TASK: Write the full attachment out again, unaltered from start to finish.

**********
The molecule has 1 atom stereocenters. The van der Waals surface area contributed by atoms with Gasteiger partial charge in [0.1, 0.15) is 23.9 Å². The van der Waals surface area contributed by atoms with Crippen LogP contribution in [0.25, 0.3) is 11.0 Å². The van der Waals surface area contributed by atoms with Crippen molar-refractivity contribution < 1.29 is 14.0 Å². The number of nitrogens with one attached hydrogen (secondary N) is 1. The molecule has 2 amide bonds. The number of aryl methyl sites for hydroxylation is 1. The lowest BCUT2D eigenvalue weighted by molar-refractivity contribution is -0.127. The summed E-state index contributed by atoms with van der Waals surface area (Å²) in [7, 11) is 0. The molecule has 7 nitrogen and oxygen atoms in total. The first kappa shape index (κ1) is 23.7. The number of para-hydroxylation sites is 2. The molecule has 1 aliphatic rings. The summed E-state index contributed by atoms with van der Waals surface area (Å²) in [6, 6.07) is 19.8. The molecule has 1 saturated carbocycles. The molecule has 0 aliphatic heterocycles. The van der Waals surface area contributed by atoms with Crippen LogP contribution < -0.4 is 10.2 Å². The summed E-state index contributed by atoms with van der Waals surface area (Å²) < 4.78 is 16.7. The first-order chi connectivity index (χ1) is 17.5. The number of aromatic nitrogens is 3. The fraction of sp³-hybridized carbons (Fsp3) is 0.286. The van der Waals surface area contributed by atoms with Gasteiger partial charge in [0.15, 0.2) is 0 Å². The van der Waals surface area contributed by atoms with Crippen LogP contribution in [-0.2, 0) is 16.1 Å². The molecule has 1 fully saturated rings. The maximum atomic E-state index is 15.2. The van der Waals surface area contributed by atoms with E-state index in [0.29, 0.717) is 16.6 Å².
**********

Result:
The molecule has 1 atom stereocenters. The van der Waals surface area contributed by atoms with Gasteiger partial charge in [0.1, 0.15) is 23.9 Å². The van der Waals surface area contributed by atoms with Crippen LogP contribution in [0.25, 0.3) is 11.0 Å². The van der Waals surface area contributed by atoms with Crippen molar-refractivity contribution < 1.29 is 14.0 Å². The number of nitrogens with one attached hydrogen (secondary N) is 1. The molecule has 2 amide bonds. The number of aryl methyl sites for hydroxylation is 1. The lowest BCUT2D eigenvalue weighted by molar-refractivity contribution is -0.127. The summed E-state index contributed by atoms with van der Waals surface area (Å²) in [7, 11) is 0. The molecule has 7 nitrogen and oxygen atoms in total. The first kappa shape index (κ1) is 23.7. The number of para-hydroxylation sites is 2. The molecule has 1 aliphatic rings. The summed E-state index contributed by atoms with van der Waals surface area (Å²) in [6, 6.07) is 19.8. The molecule has 1 saturated carbocycles. The molecule has 0 aliphatic heterocycles. The van der Waals surface area contributed by atoms with Crippen LogP contribution < -0.4 is 10.2 Å². The summed E-state index contributed by atoms with van der Waals surface area (Å²) < 4.78 is 16.7. The first-order chi connectivity index (χ1) is 17.5. The number of aromatic nitrogens is 3. The fraction of sp³-hybridized carbons (Fsp3) is 0.286. The van der Waals surface area contributed by atoms with Gasteiger partial charge in [0.15, 0.2) is 0 Å². The van der Waals surface area contributed by atoms with Crippen LogP contribution in [-0.2, 0) is 16.1 Å². The molecule has 1 fully saturated rings. The maximum atomic E-state index is 15.2. The van der Waals surface area contributed by atoms with E-state index in [0.29, 0.717) is 16.6 Å².